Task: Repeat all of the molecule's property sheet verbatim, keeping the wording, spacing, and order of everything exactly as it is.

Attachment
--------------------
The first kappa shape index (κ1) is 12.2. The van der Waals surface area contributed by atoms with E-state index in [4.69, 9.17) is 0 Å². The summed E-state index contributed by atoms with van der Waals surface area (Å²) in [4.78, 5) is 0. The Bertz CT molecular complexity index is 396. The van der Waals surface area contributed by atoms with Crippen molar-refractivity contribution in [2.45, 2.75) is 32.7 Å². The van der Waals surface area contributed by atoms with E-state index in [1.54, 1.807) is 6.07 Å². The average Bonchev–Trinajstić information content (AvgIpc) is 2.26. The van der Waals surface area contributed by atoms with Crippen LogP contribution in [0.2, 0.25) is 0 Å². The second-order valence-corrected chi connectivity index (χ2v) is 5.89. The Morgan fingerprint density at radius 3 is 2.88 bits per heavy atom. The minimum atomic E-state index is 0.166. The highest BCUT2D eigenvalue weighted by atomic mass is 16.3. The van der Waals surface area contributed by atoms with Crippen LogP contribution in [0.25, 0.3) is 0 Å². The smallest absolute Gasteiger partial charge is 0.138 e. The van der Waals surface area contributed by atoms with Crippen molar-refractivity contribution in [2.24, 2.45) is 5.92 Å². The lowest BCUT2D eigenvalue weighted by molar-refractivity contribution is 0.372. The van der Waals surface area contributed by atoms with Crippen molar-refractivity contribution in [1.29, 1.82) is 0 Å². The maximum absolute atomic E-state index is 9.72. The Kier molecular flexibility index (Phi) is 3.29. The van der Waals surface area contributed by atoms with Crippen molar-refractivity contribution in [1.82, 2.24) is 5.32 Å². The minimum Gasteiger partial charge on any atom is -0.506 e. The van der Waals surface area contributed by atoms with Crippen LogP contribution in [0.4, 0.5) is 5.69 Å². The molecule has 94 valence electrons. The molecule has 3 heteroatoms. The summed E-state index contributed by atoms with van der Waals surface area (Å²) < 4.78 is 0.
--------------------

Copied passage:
The first kappa shape index (κ1) is 12.2. The van der Waals surface area contributed by atoms with E-state index in [4.69, 9.17) is 0 Å². The summed E-state index contributed by atoms with van der Waals surface area (Å²) in [4.78, 5) is 0. The Bertz CT molecular complexity index is 396. The van der Waals surface area contributed by atoms with Crippen molar-refractivity contribution in [2.45, 2.75) is 32.7 Å². The van der Waals surface area contributed by atoms with E-state index in [1.54, 1.807) is 6.07 Å². The average Bonchev–Trinajstić information content (AvgIpc) is 2.26. The van der Waals surface area contributed by atoms with Crippen LogP contribution in [0.2, 0.25) is 0 Å². The second-order valence-corrected chi connectivity index (χ2v) is 5.89. The Morgan fingerprint density at radius 3 is 2.88 bits per heavy atom. The minimum atomic E-state index is 0.166. The highest BCUT2D eigenvalue weighted by atomic mass is 16.3. The van der Waals surface area contributed by atoms with Crippen LogP contribution in [0.25, 0.3) is 0 Å². The smallest absolute Gasteiger partial charge is 0.138 e. The van der Waals surface area contributed by atoms with Crippen molar-refractivity contribution in [2.24, 2.45) is 5.92 Å². The lowest BCUT2D eigenvalue weighted by molar-refractivity contribution is 0.372. The van der Waals surface area contributed by atoms with Crippen molar-refractivity contribution in [1.29, 1.82) is 0 Å². The maximum absolute atomic E-state index is 9.72. The Kier molecular flexibility index (Phi) is 3.29. The van der Waals surface area contributed by atoms with Crippen molar-refractivity contribution in [1.82, 2.24) is 5.32 Å². The minimum Gasteiger partial charge on any atom is -0.506 e. The van der Waals surface area contributed by atoms with Crippen LogP contribution in [0.4, 0.5) is 5.69 Å². The molecule has 94 valence electrons. The molecule has 3 heteroatoms. The summed E-state index contributed by atoms with van der Waals surface area (Å²) < 4.78 is 0.